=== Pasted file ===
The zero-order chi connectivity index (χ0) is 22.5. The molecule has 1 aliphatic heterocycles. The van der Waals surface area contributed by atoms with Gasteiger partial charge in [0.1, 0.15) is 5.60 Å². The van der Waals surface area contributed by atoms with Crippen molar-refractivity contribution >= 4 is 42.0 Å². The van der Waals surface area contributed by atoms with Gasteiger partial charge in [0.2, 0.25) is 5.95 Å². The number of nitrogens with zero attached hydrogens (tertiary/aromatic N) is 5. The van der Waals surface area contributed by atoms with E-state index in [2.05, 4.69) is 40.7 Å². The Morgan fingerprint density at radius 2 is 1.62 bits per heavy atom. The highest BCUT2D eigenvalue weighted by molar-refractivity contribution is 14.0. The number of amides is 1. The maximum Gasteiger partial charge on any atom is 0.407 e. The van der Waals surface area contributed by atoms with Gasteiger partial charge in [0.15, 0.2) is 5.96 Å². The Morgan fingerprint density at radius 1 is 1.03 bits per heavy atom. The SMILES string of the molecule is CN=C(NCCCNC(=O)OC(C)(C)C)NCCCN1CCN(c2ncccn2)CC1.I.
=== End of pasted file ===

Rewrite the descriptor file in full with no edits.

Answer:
The zero-order chi connectivity index (χ0) is 22.5. The molecule has 1 aliphatic heterocycles. The van der Waals surface area contributed by atoms with Gasteiger partial charge in [0.1, 0.15) is 5.60 Å². The van der Waals surface area contributed by atoms with Crippen molar-refractivity contribution >= 4 is 42.0 Å². The van der Waals surface area contributed by atoms with Gasteiger partial charge in [0.2, 0.25) is 5.95 Å². The number of nitrogens with zero attached hydrogens (tertiary/aromatic N) is 5. The van der Waals surface area contributed by atoms with E-state index in [2.05, 4.69) is 40.7 Å². The Morgan fingerprint density at radius 2 is 1.62 bits per heavy atom. The highest BCUT2D eigenvalue weighted by molar-refractivity contribution is 14.0. The number of amides is 1. The maximum Gasteiger partial charge on any atom is 0.407 e. The van der Waals surface area contributed by atoms with Gasteiger partial charge in [0.15, 0.2) is 5.96 Å². The Morgan fingerprint density at radius 1 is 1.03 bits per heavy atom. The SMILES string of the molecule is CN=C(NCCCNC(=O)OC(C)(C)C)NCCCN1CCN(c2ncccn2)CC1.I.